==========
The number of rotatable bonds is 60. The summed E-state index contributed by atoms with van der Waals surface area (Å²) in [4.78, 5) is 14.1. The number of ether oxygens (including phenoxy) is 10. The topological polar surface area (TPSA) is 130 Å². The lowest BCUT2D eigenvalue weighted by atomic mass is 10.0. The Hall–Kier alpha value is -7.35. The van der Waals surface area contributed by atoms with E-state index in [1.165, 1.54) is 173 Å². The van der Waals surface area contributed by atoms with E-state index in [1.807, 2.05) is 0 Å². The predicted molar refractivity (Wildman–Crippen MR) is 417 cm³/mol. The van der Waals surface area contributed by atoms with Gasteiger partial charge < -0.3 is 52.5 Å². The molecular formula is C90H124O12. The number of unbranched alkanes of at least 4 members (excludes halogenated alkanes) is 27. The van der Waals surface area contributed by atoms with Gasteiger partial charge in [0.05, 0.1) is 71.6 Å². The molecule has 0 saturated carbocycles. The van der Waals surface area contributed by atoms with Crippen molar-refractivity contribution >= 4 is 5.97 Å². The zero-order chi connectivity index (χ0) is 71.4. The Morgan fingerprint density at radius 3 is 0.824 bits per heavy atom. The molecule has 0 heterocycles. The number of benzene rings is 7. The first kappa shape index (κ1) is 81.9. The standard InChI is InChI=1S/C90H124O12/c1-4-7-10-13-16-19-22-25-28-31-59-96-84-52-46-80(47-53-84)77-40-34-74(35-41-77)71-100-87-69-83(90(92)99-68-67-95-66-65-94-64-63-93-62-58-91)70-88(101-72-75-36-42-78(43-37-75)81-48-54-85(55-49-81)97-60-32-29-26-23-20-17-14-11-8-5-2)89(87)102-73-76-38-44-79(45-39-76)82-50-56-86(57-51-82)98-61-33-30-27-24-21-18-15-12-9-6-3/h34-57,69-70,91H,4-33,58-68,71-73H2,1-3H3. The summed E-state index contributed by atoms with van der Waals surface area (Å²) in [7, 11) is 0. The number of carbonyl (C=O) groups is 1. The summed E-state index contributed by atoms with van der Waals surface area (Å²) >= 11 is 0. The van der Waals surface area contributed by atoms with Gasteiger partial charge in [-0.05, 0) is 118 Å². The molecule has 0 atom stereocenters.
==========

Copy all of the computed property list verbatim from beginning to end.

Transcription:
The number of rotatable bonds is 60. The summed E-state index contributed by atoms with van der Waals surface area (Å²) in [4.78, 5) is 14.1. The number of ether oxygens (including phenoxy) is 10. The topological polar surface area (TPSA) is 130 Å². The lowest BCUT2D eigenvalue weighted by atomic mass is 10.0. The Hall–Kier alpha value is -7.35. The van der Waals surface area contributed by atoms with E-state index in [1.165, 1.54) is 173 Å². The van der Waals surface area contributed by atoms with E-state index in [1.807, 2.05) is 0 Å². The predicted molar refractivity (Wildman–Crippen MR) is 417 cm³/mol. The van der Waals surface area contributed by atoms with Gasteiger partial charge < -0.3 is 52.5 Å². The molecular formula is C90H124O12. The number of unbranched alkanes of at least 4 members (excludes halogenated alkanes) is 27. The van der Waals surface area contributed by atoms with Gasteiger partial charge in [0.05, 0.1) is 71.6 Å². The molecule has 0 saturated carbocycles. The van der Waals surface area contributed by atoms with Crippen molar-refractivity contribution >= 4 is 5.97 Å². The zero-order chi connectivity index (χ0) is 71.4. The Morgan fingerprint density at radius 3 is 0.824 bits per heavy atom. The molecule has 0 heterocycles. The number of benzene rings is 7. The first kappa shape index (κ1) is 81.9. The standard InChI is InChI=1S/C90H124O12/c1-4-7-10-13-16-19-22-25-28-31-59-96-84-52-46-80(47-53-84)77-40-34-74(35-41-77)71-100-87-69-83(90(92)99-68-67-95-66-65-94-64-63-93-62-58-91)70-88(101-72-75-36-42-78(43-37-75)81-48-54-85(55-49-81)97-60-32-29-26-23-20-17-14-11-8-5-2)89(87)102-73-76-38-44-79(45-39-76)82-50-56-86(57-51-82)98-61-33-30-27-24-21-18-15-12-9-6-3/h34-57,69-70,91H,4-33,58-68,71-73H2,1-3H3. The summed E-state index contributed by atoms with van der Waals surface area (Å²) in [7, 11) is 0. The number of carbonyl (C=O) groups is 1. The summed E-state index contributed by atoms with van der Waals surface area (Å²) >= 11 is 0. The van der Waals surface area contributed by atoms with Gasteiger partial charge in [-0.05, 0) is 118 Å². The molecule has 0 atom stereocenters.